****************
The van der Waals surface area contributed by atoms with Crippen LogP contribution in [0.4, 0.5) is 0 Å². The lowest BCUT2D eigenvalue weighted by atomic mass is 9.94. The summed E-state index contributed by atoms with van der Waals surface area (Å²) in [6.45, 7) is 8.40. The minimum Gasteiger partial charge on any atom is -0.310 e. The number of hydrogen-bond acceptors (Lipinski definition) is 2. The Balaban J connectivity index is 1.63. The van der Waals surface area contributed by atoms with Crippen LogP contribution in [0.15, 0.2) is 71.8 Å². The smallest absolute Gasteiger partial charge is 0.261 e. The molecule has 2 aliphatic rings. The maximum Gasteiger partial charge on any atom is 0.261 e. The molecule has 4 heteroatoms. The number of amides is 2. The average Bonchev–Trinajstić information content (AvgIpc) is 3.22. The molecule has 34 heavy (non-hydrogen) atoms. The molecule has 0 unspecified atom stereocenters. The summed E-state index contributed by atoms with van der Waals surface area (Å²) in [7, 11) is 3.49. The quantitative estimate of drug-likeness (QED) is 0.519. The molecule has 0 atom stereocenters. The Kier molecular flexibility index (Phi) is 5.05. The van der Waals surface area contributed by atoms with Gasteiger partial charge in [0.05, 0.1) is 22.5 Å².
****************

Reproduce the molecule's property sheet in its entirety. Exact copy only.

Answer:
The van der Waals surface area contributed by atoms with Crippen LogP contribution in [0.4, 0.5) is 0 Å². The lowest BCUT2D eigenvalue weighted by atomic mass is 9.94. The summed E-state index contributed by atoms with van der Waals surface area (Å²) in [6.45, 7) is 8.40. The minimum Gasteiger partial charge on any atom is -0.310 e. The number of hydrogen-bond acceptors (Lipinski definition) is 2. The Balaban J connectivity index is 1.63. The van der Waals surface area contributed by atoms with Crippen LogP contribution in [0.15, 0.2) is 71.8 Å². The smallest absolute Gasteiger partial charge is 0.261 e. The molecule has 2 aliphatic rings. The maximum Gasteiger partial charge on any atom is 0.261 e. The molecule has 4 heteroatoms. The number of amides is 2. The average Bonchev–Trinajstić information content (AvgIpc) is 3.22. The molecule has 34 heavy (non-hydrogen) atoms. The molecule has 0 unspecified atom stereocenters. The summed E-state index contributed by atoms with van der Waals surface area (Å²) in [7, 11) is 3.49. The quantitative estimate of drug-likeness (QED) is 0.519. The molecule has 0 atom stereocenters. The Kier molecular flexibility index (Phi) is 5.05. The van der Waals surface area contributed by atoms with Gasteiger partial charge in [0.05, 0.1) is 22.5 Å².